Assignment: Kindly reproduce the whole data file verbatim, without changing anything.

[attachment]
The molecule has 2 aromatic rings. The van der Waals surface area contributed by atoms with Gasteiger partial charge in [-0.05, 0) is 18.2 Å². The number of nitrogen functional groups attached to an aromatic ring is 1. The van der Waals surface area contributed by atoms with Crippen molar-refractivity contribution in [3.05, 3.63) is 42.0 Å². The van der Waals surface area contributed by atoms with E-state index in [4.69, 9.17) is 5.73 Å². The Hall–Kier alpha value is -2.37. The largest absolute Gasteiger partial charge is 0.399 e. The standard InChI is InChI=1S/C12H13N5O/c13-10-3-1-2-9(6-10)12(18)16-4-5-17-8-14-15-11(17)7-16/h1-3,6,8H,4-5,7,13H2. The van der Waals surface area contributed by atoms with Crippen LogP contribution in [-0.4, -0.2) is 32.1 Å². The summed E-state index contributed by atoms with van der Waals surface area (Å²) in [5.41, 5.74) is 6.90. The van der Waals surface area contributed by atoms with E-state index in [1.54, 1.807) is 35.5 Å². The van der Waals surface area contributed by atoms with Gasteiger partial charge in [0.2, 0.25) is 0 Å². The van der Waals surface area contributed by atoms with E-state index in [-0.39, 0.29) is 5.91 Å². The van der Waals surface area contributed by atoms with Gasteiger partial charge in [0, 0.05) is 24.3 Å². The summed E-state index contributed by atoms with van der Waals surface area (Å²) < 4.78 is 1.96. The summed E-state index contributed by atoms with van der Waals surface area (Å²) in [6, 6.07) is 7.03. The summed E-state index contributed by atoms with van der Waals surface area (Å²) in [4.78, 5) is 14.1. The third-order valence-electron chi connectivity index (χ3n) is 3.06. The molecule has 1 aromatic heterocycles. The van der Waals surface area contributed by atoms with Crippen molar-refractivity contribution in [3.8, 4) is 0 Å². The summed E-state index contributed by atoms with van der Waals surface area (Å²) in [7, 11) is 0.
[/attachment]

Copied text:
The molecule has 2 aromatic rings. The van der Waals surface area contributed by atoms with Gasteiger partial charge in [-0.05, 0) is 18.2 Å². The number of nitrogen functional groups attached to an aromatic ring is 1. The van der Waals surface area contributed by atoms with Crippen molar-refractivity contribution in [3.05, 3.63) is 42.0 Å². The van der Waals surface area contributed by atoms with E-state index in [4.69, 9.17) is 5.73 Å². The Hall–Kier alpha value is -2.37. The largest absolute Gasteiger partial charge is 0.399 e. The standard InChI is InChI=1S/C12H13N5O/c13-10-3-1-2-9(6-10)12(18)16-4-5-17-8-14-15-11(17)7-16/h1-3,6,8H,4-5,7,13H2. The van der Waals surface area contributed by atoms with Crippen LogP contribution in [-0.4, -0.2) is 32.1 Å². The summed E-state index contributed by atoms with van der Waals surface area (Å²) in [5.41, 5.74) is 6.90. The van der Waals surface area contributed by atoms with E-state index in [1.54, 1.807) is 35.5 Å². The van der Waals surface area contributed by atoms with Gasteiger partial charge in [0.2, 0.25) is 0 Å². The van der Waals surface area contributed by atoms with E-state index in [-0.39, 0.29) is 5.91 Å². The van der Waals surface area contributed by atoms with Gasteiger partial charge in [0, 0.05) is 24.3 Å². The summed E-state index contributed by atoms with van der Waals surface area (Å²) < 4.78 is 1.96. The summed E-state index contributed by atoms with van der Waals surface area (Å²) in [6, 6.07) is 7.03. The summed E-state index contributed by atoms with van der Waals surface area (Å²) in [4.78, 5) is 14.1. The third-order valence-electron chi connectivity index (χ3n) is 3.06. The molecule has 1 aromatic heterocycles. The van der Waals surface area contributed by atoms with Crippen molar-refractivity contribution in [3.8, 4) is 0 Å². The summed E-state index contributed by atoms with van der Waals surface area (Å²) in [7, 11) is 0.